Despite the fact that Locality manually calls many of its merchants to collect or verify information, the company believes that it has a scalable data collection system that will allow it to enter new markets and scale rapidly. Whether that system is economically efficient is another question. Thus, long-term, the company aims to use technology to automate as much of this data collection as possible, something that will be difficult given the limited technical sophistication of many local merchants. These tools will include a merchant dashboard that allows them to edit their own information, as well as post advertisements.
Shek describes the evolution of local search category as moving from online listings, like YP.com, to the mapping layer, dominated by Google, to reviews, like those on Yelp, to finally comprehensive and objective data that Locality aims to provide. There are several companies competing in this local data collection space, but none before Locality have shown a willingness to actually pick up the phone and ask merchants for detailed information.
Factual has seemingly gathered more places data than anyone and licenses this database to power services like Yelp, Foursquare, and Facebook Places, among others, but most of this data comes from scraping the Web, user-generated content, and data sharing partnerships with third-party platforms. But even Factual doesn’t know what services a hair salon offers, its prices, and how its services compare to a nearby competitor. Locu (acquired by GoDaddy this year) comes closer, but is heavily concentrated in the restaurant vertical and only has data for the small fraction of businesses that have shown the initiative to manually upload their information to its database in exchange for Locu distributing it across the Web. The newest generation of competitor comes from appointment booking services like MyTime, MindBodyOnline, and StyleSeat, but these services focus less on data gathering and business-comparison, than on calendaring.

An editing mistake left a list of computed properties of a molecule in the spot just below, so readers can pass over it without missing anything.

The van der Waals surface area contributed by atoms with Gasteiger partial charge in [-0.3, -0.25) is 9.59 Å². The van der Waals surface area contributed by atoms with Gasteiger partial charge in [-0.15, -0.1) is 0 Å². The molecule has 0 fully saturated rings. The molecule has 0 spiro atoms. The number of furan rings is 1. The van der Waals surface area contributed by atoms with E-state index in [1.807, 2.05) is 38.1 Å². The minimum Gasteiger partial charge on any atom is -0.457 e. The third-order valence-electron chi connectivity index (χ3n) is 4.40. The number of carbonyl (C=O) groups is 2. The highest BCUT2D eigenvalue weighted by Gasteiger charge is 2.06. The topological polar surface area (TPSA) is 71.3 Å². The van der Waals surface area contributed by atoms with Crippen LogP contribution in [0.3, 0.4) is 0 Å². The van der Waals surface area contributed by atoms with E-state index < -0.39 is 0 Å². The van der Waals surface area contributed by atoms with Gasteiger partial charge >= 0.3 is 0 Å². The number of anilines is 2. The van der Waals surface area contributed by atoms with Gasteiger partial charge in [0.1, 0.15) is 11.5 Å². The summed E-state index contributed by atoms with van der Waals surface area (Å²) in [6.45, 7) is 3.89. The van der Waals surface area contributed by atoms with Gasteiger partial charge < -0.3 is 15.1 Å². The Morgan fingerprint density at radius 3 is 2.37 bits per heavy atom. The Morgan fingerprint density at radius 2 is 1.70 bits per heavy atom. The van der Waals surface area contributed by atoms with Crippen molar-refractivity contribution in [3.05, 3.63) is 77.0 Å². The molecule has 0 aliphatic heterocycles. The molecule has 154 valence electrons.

One of the biggest challenges for startups tackling the “local” category, is that most merchants have reached fatigue around trying out new technology products and services. Nearly all have been contacted by a half dozen or more daily deals, loyalty, and online marketing platforms all promising to deliver them more business – few have lived up to these promises. The problem is worse in major cities like San Francisco, Los Angeles, and New York. Shek says that overcomes this obstacle more easily than many of its competitors because most merchants have already received a customer from the service, even before agreeing to verify their information. The company also enters each data collection call armed with data on Locality search activity in the business’ category and immediate area, he says.
It’s still rather shocking that the local search problem hasn’t already been solved. And yet, here we are, talking about a company raising millions of dollars to do just that. But while much of the world has moved into an always connected, digital-first reality, the majority of small businesses have not. And thus, Locality has a very real challenge ahead of it in gathering and organizing relevant business information to make it searchable by consumers. If the company can successfully conquer the local search problem, it could would be in a position to become the next Yelp.